By Mindy Robbins
Utah COPA MDT Artistic Director
It has been a privilege over the last three weeks to meet parents and
students, hold parent meetings, train teachers and teach in MDT
company camps in Draper, American Fork and Tuacahn. I am continually
full of gratitude for our amazing faculty, I honor the sacrifice of
parents and am in awe of the talents and dedication of our students.
In the parent meetings and the MDT company pep rallies, we spoke of a
book I recently finished titled, Peak, Secrets From the New Science
of Expertise. This book has changed me as an artist, a parent and
an educator. I have battled with gift versus hard work for a long
time. We have all heard the famous quote, “Hard work beats talent
when talent doesn’t work hard” by Tim Notke. As we look at experts,
we may even be caught saying, “they were born with a gift”, or “that
is just God given natural ability”. While I personally believe
everything I have been given, talents included, have come from God, I
have pondered over the years how much of one’s success can be
determined by natural God given ability versus hard work. The book
Peak delves deeply into this subject and it is fascinating, even
blowing the theory of perfect pitch, what most of us believe is a
given not acquired ability, out of the water! Peak references years of
scientific studies on the difference between experts and amateurs in
many different fields. The book suggests four main points.
Step outside their comfort zone regularly
Learn from the experts in their field
Hold the gold standard for achievement (experts never “arrive”)
PURPOSEFUL PRACTICE: During each MDT company camp, we challenged
the students to “Purposefully Practice” this year at COPA. This might
include coming to class early so they can take a few minutes to center
themselves before class begins, reading the journal notes from their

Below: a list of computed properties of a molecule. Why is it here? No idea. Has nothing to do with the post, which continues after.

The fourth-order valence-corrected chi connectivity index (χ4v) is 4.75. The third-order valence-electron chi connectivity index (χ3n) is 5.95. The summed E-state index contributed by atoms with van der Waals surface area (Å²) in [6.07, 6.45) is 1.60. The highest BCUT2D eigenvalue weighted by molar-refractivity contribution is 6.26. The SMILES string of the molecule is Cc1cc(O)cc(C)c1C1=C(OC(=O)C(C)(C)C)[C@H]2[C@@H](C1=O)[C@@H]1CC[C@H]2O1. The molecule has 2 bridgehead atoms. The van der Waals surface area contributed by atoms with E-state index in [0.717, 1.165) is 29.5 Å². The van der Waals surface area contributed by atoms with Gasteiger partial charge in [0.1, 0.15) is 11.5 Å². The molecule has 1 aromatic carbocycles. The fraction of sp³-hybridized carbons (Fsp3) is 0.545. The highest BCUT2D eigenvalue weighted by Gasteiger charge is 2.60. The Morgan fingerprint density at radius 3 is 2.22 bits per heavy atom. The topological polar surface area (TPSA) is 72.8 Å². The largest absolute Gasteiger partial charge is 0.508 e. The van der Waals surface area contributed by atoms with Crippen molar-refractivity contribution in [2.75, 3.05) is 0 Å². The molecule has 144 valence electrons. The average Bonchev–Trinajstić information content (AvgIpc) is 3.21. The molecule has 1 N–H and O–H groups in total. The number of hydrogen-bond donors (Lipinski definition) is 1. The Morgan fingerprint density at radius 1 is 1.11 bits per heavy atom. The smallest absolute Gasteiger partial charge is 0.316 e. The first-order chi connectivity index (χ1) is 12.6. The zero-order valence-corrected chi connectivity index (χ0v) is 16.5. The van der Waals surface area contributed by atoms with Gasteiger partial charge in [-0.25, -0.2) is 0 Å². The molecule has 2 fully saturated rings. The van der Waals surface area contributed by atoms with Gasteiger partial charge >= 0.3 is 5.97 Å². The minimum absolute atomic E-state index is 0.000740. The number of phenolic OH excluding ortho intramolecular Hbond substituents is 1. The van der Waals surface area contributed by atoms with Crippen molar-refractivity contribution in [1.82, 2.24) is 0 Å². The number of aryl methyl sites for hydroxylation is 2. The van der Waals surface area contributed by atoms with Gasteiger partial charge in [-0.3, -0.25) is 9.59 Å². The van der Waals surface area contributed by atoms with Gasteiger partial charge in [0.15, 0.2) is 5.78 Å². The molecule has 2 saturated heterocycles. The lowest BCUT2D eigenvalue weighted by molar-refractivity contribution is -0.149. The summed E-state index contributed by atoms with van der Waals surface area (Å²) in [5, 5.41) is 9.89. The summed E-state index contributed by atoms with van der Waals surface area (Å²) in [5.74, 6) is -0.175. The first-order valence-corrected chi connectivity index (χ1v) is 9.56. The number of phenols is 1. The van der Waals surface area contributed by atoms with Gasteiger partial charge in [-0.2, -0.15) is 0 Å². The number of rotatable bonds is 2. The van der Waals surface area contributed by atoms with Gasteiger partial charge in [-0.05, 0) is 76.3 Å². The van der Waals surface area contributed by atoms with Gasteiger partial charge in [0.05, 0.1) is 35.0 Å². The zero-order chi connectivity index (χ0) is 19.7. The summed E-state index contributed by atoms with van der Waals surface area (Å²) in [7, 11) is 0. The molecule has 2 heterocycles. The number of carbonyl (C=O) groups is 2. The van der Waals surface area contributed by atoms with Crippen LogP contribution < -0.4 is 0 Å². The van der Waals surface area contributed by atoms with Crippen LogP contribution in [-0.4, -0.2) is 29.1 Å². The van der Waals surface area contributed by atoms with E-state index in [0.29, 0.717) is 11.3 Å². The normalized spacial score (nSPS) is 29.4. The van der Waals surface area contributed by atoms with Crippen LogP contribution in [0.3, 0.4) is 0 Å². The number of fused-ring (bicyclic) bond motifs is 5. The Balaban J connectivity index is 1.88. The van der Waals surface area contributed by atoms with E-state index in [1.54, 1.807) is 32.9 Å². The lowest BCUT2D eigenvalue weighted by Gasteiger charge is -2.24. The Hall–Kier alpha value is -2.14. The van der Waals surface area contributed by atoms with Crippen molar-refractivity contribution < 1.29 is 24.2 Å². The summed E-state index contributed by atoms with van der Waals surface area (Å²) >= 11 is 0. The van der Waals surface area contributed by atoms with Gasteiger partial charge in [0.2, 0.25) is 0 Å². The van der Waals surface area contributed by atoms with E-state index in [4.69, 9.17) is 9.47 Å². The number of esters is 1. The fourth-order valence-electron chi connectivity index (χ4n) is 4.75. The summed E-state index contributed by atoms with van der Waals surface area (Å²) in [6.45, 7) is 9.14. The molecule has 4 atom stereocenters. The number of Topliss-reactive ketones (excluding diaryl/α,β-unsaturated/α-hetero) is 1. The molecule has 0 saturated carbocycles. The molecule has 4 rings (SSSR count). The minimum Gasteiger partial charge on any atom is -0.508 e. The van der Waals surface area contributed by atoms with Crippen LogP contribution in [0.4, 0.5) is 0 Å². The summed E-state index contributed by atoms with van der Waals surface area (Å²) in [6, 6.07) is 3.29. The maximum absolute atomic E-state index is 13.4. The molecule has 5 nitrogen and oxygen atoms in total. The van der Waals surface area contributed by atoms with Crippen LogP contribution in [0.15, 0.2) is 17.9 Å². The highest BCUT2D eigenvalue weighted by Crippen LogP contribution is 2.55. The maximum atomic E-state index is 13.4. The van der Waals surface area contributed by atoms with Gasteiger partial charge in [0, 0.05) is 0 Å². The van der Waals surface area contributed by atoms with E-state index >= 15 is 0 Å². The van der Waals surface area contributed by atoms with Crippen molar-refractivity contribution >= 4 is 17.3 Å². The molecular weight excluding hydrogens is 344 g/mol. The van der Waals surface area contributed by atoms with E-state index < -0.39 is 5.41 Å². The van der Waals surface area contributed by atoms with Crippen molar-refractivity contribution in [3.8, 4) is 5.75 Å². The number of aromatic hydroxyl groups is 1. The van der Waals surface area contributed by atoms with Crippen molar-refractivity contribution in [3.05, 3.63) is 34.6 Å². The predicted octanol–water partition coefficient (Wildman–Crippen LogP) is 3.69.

vocal instructor and applying them in their at home practice, bringing
the class journal, sheet music or monologues to class, memorizing
monologues and lyrics in advance, concentrating on muscle and core
engagement in dance classes, practicing choreography to teacher videos
at home and so on. I am a firm believer when a student dedicates
themselves to Purposeful Pratice their talents and confidence will
STEP OUTSIDE THE COMFORT ZONE: I have spent a lot of time pondering
this point. I believe it is often easy to assume “experts” don’t get
nervous, and maybe even that things come easily to them. This
couldn’t be further from the truth for me. At 40 years old with 24
years of professional work in the industry I still find myself outside
of my comfort zone on a regular basis. As I have contemplated this
circumstance, I realized that even though I may feel doubtful, anxious
or nervous at times, I am willing to continually step outside the box
and push the envelope. Accepting it is normal for me to feel these
feelings has allowed me to consciously push through them and bring
awareness to the courage deeper inside of me to take the step anyway.
As I continue to take these steps I become more refined as an artist
and stronger as a human. Students who are willing to take risks and do
things that make them nervous or uncomfortable are on their way to
becoming experts. There are many opportunities through COPA for
students to step outside the box. They may include getting to know new
people, wearing a ballet leotard and tights, performing a solo or
monologue in front of a large audience, auditioning for a vocal or
dance solo in front of their peers, discussing a moment of offense
with a friend in company and so on. COPA students will become
stronger as they continue to face their fears and step outside of
their comfort zones.
EXPERTS: COPA provides the opportunity for students to learn from
experts. We pride ourselves on hiring faculty with years of
professional experience and education in their respective areas. The
best singers in the world learned from the best singers in the world.
The best tennis players in the world learned from the best tennis
players and so on.
THE GOLD STANDARD: Experts never arrive. They never stop pushing
themselves. There is no cap to the limit of human potential. The
student who desires to perform a double pirouette and achieves the
goal, only to desire a triple pirouette, is an expert in the making.
We never stop learning and growing, unless we stop trying.
To summarize, after reading this book, my opinion has changed about
what it takes to become an expert. I now believe the success of an
expert is more dependent upon the individual’s desire to purposefully
practice, step outside the box, work with the best and never arrive
more than merely on natural ability. Many gifts are given. Many gifts
are acquired. May our COPA students desire to acquire.
I look forward to an amazing year of growth!
Utah COPA MDT Artistic Director